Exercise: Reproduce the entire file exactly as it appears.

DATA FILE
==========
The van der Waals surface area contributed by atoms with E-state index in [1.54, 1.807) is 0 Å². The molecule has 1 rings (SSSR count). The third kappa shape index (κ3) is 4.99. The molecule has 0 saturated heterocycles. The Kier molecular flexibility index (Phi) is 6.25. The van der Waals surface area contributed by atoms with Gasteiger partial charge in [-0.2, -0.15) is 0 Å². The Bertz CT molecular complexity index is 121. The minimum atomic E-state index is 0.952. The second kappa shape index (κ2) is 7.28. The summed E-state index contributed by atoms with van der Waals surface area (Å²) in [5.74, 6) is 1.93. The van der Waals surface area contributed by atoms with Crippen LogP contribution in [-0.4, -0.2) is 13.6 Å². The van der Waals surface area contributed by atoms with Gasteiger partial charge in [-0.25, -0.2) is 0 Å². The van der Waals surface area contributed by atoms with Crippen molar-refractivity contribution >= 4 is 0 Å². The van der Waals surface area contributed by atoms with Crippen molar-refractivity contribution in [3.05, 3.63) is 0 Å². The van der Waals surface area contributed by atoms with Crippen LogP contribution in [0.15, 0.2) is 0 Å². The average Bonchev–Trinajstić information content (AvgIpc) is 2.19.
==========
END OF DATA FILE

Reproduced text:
The van der Waals surface area contributed by atoms with E-state index in [1.54, 1.807) is 0 Å². The molecule has 1 rings (SSSR count). The third kappa shape index (κ3) is 4.99. The molecule has 0 saturated heterocycles. The Kier molecular flexibility index (Phi) is 6.25. The van der Waals surface area contributed by atoms with Gasteiger partial charge in [-0.2, -0.15) is 0 Å². The Bertz CT molecular complexity index is 121. The minimum atomic E-state index is 0.952. The second kappa shape index (κ2) is 7.28. The summed E-state index contributed by atoms with van der Waals surface area (Å²) in [5.74, 6) is 1.93. The van der Waals surface area contributed by atoms with Crippen LogP contribution in [-0.4, -0.2) is 13.6 Å². The van der Waals surface area contributed by atoms with Gasteiger partial charge in [-0.25, -0.2) is 0 Å². The van der Waals surface area contributed by atoms with Crippen molar-refractivity contribution >= 4 is 0 Å². The van der Waals surface area contributed by atoms with Crippen molar-refractivity contribution in [3.05, 3.63) is 0 Å². The van der Waals surface area contributed by atoms with Crippen LogP contribution in [0.15, 0.2) is 0 Å². The average Bonchev–Trinajstić information content (AvgIpc) is 2.19.